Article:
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PBS Toasts ‘pioneers of television’

 By Rob Hedelt, The Free Lance-Star

The “Chuckles the Clown” moments still kill today, some 40 years later.

 Segments from the episode about the death of a popular clown from the “Mary Tyler Moore Show” remind viewers of the brilliance of the ’70s sitcom.

  While others on the news staff that was the focus of the show can’t help but find jokes in Chuckles’ demise—he’s unshelled by an elephant after dressing as a peanut for a parade—America’s sweetheart Mary Richards cries most of the day away.

 Then she ends up at the funeral, where the requirement of propriety makes her do the most outrageous thing possible—laugh out loud.

The minister performing the service references Chuckles’ performance: “a little song, a little dance, 

a little seltzer down his pants.”

Richards erupts in fits of laughter.

  It’s one of the many iconic television moments you can relive in the four upcoming episodes of the rewarding PBS series “Pioneers of Television.”

  Season three of this series,  which relies on television clips and interviews with key stars and producers, gets a strong start Tuesday night with the best episode of the new year. 

“Funny Ladies” shows how the talented Lucille Ball and her success with several sitcoms opened doors for women who followed: Carol Burnett, Moore, Betty White,  Cloris Leachman, Joan Rivers and Marla Gibbs. 

 No, the show doesn’t cover all of the women who followed in the footsteps of Ball, who eventually divorced her husband and became a solo powerhouse in Hollywood and on television. 

 The show has a pattern. It begin with famous clips, cuts to interviews with the stars involved in them and then turns to noteworthy women of today to put the groundbreaking performances and successes in perspective.

  It’s interesting to hear one of the key women in comedy today, Tina Fey, talking about how critical it was to see programs like “The Carol Burnett Show” growing up.

 They helped define her own sense of humor and showed her that women could do it all.

  Fans of Burnett’s  show will love seeing regulars Tim Conway and Harvey Korman crack up in one episode after another.

  It’s interesting to learn that Burnett used a simple trick to keep from losing it herself. She chewed her nails to forestall the giggles.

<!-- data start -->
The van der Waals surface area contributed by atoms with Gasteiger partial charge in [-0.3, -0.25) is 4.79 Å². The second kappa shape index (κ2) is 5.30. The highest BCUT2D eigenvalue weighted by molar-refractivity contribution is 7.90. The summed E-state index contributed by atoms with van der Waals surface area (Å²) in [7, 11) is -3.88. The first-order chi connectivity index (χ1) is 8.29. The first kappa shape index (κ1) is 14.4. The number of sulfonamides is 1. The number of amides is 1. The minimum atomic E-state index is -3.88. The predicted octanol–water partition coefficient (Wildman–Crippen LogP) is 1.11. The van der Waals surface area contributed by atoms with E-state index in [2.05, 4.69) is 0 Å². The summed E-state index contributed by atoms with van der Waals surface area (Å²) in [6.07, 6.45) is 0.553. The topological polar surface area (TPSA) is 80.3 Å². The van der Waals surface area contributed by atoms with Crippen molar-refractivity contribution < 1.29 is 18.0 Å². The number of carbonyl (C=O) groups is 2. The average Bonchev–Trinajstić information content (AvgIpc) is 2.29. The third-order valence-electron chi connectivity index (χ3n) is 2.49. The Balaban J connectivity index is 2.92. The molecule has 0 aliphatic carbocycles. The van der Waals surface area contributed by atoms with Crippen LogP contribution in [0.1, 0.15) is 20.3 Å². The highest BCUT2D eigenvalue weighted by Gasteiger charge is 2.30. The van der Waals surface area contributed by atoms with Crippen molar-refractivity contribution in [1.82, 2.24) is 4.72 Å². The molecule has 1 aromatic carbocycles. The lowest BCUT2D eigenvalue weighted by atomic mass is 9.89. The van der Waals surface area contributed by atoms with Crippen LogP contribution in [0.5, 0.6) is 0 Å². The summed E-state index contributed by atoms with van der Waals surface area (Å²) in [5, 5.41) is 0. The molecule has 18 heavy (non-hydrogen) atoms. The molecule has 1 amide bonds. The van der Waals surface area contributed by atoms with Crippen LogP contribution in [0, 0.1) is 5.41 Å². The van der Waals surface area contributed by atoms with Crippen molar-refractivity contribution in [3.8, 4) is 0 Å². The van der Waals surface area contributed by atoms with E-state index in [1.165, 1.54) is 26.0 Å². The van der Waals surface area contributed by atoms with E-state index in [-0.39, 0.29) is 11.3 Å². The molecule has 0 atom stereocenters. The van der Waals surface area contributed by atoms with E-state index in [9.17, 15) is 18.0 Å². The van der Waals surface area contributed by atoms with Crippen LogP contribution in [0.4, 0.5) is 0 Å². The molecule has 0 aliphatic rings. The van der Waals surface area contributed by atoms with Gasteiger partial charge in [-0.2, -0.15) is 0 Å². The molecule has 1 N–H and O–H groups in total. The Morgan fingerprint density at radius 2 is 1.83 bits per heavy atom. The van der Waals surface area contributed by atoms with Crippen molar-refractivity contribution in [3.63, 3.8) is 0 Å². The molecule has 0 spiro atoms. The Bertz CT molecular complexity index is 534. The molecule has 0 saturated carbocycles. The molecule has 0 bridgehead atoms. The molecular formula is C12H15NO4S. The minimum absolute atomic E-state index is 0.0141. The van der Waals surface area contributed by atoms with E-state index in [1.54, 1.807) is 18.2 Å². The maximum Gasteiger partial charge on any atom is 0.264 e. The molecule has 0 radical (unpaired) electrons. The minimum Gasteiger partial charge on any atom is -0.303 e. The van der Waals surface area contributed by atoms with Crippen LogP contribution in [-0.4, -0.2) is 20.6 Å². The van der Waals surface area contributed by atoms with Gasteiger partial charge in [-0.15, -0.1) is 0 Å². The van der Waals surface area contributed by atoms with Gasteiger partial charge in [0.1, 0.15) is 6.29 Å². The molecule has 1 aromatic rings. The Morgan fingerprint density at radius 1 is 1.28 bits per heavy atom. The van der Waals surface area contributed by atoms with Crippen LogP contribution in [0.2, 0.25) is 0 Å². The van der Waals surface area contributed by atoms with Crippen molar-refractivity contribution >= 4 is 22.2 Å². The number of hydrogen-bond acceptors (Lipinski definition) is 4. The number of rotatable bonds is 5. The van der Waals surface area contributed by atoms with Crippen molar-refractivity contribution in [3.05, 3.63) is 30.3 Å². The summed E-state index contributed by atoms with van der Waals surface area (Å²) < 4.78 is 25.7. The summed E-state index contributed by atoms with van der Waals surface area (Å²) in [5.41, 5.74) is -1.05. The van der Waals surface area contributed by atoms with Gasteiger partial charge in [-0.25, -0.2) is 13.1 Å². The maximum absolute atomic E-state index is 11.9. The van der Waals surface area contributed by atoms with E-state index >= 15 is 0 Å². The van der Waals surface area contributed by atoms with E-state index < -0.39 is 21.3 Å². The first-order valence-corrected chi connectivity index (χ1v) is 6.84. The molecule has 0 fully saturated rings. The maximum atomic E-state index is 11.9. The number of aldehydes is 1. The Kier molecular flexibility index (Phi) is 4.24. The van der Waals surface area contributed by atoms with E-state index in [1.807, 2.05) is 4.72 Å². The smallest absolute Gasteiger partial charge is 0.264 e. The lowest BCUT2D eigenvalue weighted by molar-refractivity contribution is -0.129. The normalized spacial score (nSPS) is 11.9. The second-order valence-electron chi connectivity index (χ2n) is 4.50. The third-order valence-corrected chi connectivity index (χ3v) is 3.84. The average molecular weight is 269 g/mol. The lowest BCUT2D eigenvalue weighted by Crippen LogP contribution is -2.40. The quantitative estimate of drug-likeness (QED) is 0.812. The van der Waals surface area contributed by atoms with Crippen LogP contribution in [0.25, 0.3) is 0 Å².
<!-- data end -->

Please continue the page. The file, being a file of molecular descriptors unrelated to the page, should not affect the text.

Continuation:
It’s also fun to hear Joan Rivers talk about the days when she couldn’t go on television pregnant, and to hear Moore talk about how much she was pressured by feminists to be the poster girl for their cause, something she didn’t want to do.

  The second-best show arrives  Jan. 22. It examines  a television phenomenon punctuated with questions like “Who Shot J.R.?”

  It’s a look at “Primetime Soaps” like “Dallas” and “Dynasty,” which kicked off the nighttime soap frenzy in the late 1970s, and “Knot’s Landing,” which ran until 1993. 

  It’s entertaining to look back at the good and bad Ewings, Bobby and J.R., in their white and black hats. The women, Sue Ellen, Pam and so many others, are there in their full glory—fancy gowns, shoulder pads and teased up hair.

  The interviews, which thankfully include the late Larry Hagman, do a good job of exploring what it was that struck a chord with viewers, drawing more viewers for critical episodes of “Dallas” than Super Bowls or any other show on television.

 Tune in to see Joan Collins and Linda Evans of “Dynasty” punching each other in that fountain one more time.

  The last two episodes of “Pioneers of Television” follow in subsequent weeks.

On Jan. 29, 2013, the show on “Superheroes” covers many eras: “Superman” in the 1950s, “Batman” in the ’60s, “Wonder Woman” and “The Incredible Hulk” in the ’70s and “The Greatest American Hero” in the ’80s.

  A week later, on Feb. 5, the episode on “Miniseries” will focus the impact and the stars  of three very successful ones: “Roots,” “Rich Man, Poor Man” and the most-watched romance, “The Thorn Birds.”

 They’re all interesting walks down memory lane for television lovers.

Rob Hedelt:  540/374-5415

rhedelt@freelancestar.com

WANT TO WATCH?

What: “Pioneers of Television”

When: Tuesdays at 8 p.m.

Where: PBS

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